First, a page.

Companies are also marketing to influence and raise awareness, encouraging and enabling their consumers to choose and use their products more efficiently and sustainably. The World Economic Forum has created the Positive Change Effie Award which recognizes and rewards brands who emphasize sustainability in their marketing programmes.

And the new generation’s consumption patterns are also changing: millennial consumers are increasingly looking for products that make them look and feel good, and which are also good for the planet and society, according to the findings of the Forum’s Engaging Tomorrow’s Consumer project. The #WhoMadeMyClothes campaign is tied to the Rana Plaza factory collapse and calls for a renewed customer focus on supply-chain transparency and the millions of people who are a part of the industry’s enormously complex value chain.

People rescue garment workers trapped under rubble at the Rana Plaza building after it collapsed, in Savar, 30 km (19 miles) outside Dhaka April 24, 2013. An eight-storey block housing garment factories and a shopping centre collapsed on the outskirts of the Bangladeshi capital on Wednesday, killing at least 25 people and injuring more than 500, the Ntv television news channel reported. REUTERS/Andrew Biraj
The Rana Plaza building after it collapsed in April 2013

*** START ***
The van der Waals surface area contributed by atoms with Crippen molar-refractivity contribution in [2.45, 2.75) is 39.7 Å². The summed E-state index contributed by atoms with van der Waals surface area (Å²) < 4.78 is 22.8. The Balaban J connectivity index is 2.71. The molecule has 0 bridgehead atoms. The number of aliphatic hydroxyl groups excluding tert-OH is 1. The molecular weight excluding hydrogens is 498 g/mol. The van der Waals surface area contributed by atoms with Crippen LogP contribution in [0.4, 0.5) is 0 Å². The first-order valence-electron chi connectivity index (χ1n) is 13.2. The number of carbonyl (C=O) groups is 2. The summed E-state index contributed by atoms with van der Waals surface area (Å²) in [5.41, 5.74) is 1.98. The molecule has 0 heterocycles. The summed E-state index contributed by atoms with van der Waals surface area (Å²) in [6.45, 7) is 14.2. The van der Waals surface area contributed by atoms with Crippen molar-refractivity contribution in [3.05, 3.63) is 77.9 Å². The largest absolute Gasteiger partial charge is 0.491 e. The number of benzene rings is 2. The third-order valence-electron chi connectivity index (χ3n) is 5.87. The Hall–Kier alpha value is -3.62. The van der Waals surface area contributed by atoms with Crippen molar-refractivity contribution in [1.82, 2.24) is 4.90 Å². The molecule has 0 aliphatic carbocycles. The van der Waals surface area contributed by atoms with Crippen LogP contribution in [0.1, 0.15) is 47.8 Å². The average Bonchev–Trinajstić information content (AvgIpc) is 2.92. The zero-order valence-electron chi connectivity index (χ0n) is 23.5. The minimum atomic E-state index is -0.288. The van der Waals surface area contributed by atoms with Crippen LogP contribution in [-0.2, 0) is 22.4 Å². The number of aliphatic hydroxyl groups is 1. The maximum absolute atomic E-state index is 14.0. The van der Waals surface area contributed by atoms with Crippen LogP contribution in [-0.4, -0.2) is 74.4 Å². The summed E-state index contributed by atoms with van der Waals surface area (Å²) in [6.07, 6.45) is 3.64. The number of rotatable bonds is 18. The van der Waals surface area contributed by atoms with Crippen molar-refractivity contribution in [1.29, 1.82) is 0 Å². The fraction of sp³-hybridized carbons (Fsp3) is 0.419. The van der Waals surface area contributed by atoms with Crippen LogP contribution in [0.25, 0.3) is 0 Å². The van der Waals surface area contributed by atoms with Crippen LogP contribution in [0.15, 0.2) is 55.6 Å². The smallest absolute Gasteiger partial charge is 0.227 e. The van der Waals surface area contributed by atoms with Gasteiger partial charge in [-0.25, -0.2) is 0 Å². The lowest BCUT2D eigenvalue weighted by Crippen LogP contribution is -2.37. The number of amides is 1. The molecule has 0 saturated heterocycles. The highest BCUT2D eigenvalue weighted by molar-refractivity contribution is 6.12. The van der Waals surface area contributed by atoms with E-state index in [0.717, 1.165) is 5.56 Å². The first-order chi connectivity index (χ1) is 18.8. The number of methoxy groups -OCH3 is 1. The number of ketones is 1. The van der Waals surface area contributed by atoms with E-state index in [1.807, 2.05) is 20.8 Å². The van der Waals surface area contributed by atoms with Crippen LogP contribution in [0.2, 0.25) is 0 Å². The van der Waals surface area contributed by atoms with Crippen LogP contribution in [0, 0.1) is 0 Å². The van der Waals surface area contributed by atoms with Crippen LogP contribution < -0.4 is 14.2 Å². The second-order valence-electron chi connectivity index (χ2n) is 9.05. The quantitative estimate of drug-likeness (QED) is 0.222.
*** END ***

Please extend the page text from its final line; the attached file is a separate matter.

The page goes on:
Image: REUTERS/Andrew Biraj

Governments and civil society will also need to engage and encourage the removal of “unsustainable” products and services from the marketplace. This editing process will be critical and will also be fuelled by the new pace of change and disruptive companies. Counties like Taiwan are part of the booming upcycling of e-waste. Taiwan headquarters several major technology companies such as Asus, Acer and HTC, and produces more electronics per capita than any other country. Their commercial efforts (which returned over 2.2 billion dollars in 2012), combined with a government fund and increased consumer awareness, have helped clean up the country. It now has one of the highest household recycling rates in the world, at roughly 42%, up from 5% in 1998, according to Taiwan’s Environmental Protection Administration.

The government also started the Taoyuan Environmental Science and Technology Park, an industrial complex that offers incentives for recyclers of glass, plastic and electronics, and also uses advanced technologies and invests in research and development to increase the island’s reuse rates. The W Taipei has embraced this initiative and has turned the 300,000 plastic bottles created every year into coasters, games, key- and change-holders.

Organizations like Cradle to Cradle are helping companies manage resources, and address the impact at the local level. But companies, international organizations and governments still need to establish how they can work together to improve their water management. These disruptions will multiply as our existing expansionary development models clash with the natural limits of the planet.

To achieve a future where the consumer will be better equipped to lead a more sustainable lifestyle, based on informed purchase, businesses and governments need to come together. We must take the necessary action today and explore new models of consumption to ensure the needs of future generations and prevent the continued degradation of our environment.

The World Economic Forum on ASEAN is taking place in Kuala Lumpur, Malaysia, from 1 to 2 June.